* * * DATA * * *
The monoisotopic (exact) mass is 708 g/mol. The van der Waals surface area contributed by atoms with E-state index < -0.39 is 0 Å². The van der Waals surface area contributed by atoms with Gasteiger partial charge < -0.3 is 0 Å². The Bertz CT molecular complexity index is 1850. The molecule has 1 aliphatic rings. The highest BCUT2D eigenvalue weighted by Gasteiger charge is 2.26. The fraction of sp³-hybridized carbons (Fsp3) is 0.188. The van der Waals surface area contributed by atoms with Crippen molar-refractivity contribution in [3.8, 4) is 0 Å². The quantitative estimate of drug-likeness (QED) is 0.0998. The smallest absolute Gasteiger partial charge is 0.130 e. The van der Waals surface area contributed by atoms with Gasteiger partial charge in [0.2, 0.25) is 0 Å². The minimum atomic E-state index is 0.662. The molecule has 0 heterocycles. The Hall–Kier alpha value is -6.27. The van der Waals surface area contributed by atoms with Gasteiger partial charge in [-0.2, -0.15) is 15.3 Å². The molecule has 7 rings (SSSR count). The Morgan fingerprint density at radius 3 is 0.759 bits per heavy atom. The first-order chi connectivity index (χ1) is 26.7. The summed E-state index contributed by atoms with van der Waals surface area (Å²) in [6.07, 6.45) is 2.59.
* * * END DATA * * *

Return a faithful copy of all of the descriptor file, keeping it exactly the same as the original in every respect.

The monoisotopic (exact) mass is 708 g/mol. The van der Waals surface area contributed by atoms with E-state index < -0.39 is 0 Å². The van der Waals surface area contributed by atoms with Gasteiger partial charge < -0.3 is 0 Å². The Bertz CT molecular complexity index is 1850. The molecule has 1 aliphatic rings. The highest BCUT2D eigenvalue weighted by Gasteiger charge is 2.26. The fraction of sp³-hybridized carbons (Fsp3) is 0.188. The van der Waals surface area contributed by atoms with Crippen molar-refractivity contribution in [3.8, 4) is 0 Å². The quantitative estimate of drug-likeness (QED) is 0.0998. The smallest absolute Gasteiger partial charge is 0.130 e. The van der Waals surface area contributed by atoms with Gasteiger partial charge in [0.2, 0.25) is 0 Å². The minimum atomic E-state index is 0.662. The molecule has 0 heterocycles. The Hall–Kier alpha value is -6.27. The van der Waals surface area contributed by atoms with Gasteiger partial charge in [-0.2, -0.15) is 15.3 Å². The molecule has 7 rings (SSSR count). The Morgan fingerprint density at radius 3 is 0.759 bits per heavy atom. The first-order chi connectivity index (χ1) is 26.7. The summed E-state index contributed by atoms with van der Waals surface area (Å²) in [6.07, 6.45) is 2.59.